In summary

Even if Proposition 6 fails, its chief proponent has painted a target on the backs of two more state Democrats.

Even in Proposition 6 fails, its chief advocate plans to keep beating Democrats over the head with their decision to hike the state gas tax.

At the California Republican Party’s election night watch party in downtown San Diego, Carl DeMaio, the Republican firebrand who managed the “Yes on 6” campaign, said he plans to launch recall efforts against two more California legislators next election if the gas tax repeal effort fails.

“If we lose we begin tomorrow…we work every single day punishing the politicians who stole our votes,” said DeMaio. “Recalling one or two state senators? Very doable.”

And he has two Democratic lawmakers in mind: state Sen. Anthony Portantino, who represents the eastern San Fernando Valley, and state Sen. Richard Roth of northwestern Riverside County.

“If you look at their districts, you’ll see why in terms of the percentage of super-commuters,” DeMaio said. “I’ve done research on both districts.”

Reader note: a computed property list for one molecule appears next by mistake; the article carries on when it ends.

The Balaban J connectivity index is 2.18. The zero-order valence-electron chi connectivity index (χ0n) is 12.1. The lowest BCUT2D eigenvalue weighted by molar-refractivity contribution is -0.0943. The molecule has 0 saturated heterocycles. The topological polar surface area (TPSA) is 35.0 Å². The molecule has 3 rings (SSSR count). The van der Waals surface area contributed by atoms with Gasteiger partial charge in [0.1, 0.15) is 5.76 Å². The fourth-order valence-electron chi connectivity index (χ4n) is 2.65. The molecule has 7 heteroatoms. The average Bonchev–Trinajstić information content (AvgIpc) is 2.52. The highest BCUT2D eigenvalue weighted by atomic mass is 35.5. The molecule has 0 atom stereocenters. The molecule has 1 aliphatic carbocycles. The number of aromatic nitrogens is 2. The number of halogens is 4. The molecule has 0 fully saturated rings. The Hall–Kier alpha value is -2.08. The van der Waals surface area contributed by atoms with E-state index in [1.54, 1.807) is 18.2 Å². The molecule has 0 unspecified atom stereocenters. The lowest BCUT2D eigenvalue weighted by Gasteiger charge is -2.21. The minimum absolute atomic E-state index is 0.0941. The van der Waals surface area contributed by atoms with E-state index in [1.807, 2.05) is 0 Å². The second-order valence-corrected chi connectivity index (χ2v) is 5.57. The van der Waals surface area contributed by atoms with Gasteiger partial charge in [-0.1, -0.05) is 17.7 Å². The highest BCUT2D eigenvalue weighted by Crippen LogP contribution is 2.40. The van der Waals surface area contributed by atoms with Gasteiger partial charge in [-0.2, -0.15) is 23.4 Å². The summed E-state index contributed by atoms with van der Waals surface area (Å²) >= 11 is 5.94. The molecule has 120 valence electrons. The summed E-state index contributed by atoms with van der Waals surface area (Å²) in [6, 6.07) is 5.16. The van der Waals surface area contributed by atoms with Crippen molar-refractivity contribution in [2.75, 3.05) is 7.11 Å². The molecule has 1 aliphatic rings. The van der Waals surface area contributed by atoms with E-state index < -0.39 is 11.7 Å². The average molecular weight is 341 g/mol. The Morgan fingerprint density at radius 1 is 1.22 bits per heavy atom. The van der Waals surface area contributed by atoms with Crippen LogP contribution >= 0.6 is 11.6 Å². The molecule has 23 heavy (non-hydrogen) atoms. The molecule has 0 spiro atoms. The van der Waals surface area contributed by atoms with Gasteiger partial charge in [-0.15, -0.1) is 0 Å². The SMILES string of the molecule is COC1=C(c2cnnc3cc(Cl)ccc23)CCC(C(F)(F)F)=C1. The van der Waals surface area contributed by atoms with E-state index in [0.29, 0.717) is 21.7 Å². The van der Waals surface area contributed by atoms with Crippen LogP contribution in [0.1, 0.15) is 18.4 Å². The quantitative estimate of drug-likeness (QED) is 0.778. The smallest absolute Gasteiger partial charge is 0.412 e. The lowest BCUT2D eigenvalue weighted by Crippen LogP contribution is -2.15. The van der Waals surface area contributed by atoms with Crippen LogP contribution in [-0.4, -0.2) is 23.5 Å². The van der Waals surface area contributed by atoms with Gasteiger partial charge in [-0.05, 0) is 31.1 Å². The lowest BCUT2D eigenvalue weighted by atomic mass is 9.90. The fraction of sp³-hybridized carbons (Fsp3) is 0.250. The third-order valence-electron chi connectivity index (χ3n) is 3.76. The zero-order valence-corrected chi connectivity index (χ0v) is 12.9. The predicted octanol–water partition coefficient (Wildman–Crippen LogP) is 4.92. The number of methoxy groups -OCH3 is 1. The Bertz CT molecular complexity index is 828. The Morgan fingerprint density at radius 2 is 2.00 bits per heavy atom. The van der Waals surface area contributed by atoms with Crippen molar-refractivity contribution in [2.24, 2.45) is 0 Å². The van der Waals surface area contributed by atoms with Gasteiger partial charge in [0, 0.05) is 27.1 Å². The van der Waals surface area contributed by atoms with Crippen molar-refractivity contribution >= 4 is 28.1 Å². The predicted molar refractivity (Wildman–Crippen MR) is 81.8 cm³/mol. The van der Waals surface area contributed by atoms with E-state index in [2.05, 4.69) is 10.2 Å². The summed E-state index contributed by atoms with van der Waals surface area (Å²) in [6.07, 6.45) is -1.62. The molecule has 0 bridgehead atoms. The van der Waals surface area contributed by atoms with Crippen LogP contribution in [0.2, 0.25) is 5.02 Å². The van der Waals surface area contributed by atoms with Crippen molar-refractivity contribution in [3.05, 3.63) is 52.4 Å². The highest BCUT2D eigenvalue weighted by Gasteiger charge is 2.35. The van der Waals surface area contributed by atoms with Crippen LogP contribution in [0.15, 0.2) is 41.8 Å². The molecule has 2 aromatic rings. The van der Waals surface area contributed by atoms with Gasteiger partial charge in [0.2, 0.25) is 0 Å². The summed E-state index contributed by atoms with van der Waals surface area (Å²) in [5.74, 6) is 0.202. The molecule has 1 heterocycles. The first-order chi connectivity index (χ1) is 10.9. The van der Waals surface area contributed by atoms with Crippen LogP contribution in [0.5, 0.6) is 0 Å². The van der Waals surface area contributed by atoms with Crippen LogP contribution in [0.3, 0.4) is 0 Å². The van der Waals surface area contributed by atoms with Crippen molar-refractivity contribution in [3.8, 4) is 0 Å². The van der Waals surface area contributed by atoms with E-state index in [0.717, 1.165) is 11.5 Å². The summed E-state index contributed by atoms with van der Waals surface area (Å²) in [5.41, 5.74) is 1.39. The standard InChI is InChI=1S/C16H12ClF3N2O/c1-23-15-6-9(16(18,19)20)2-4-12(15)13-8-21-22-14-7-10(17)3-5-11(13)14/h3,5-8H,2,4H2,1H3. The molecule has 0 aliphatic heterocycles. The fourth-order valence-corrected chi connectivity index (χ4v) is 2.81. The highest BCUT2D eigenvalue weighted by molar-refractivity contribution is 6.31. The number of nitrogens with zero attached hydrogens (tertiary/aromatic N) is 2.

This follows the template DeMaio helped to set last year when he and other Republican operatives organized the successful recall effort against former Orange County state Sen. Josh Newman, another Democrat. Newman was ostensibly kicked out of his seat in June for supporting an increase in the state gas tax along with other vehicle fees to raise an additional $5 billion in annual transportation funding. That law was supported by every Democratic lawmaker in the Legislature but one.

Newman also happened to be a particularly vulnerable Democrat in a purplish district, and his replacement by Republican Ling Ling Chang deprived Democrats of their supermajority in the state Senate.

Earlier this month, DeMaio also threatened to launch a recall against California Attorney General Xavier Becerra, whose office is responsible for writing the summary of each ballot measure. DeMaio and many state Republicans argue that the ballot language of Prop. 6, which emphasized its effect on transportation revenues rather than tax rates, biased voters to vote against it.

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Ben covers housing policy and previously covered California politics and elections. Prior to these roles at CalMatters, he was a contributing writer for CalMatters reporting on the state's economy and...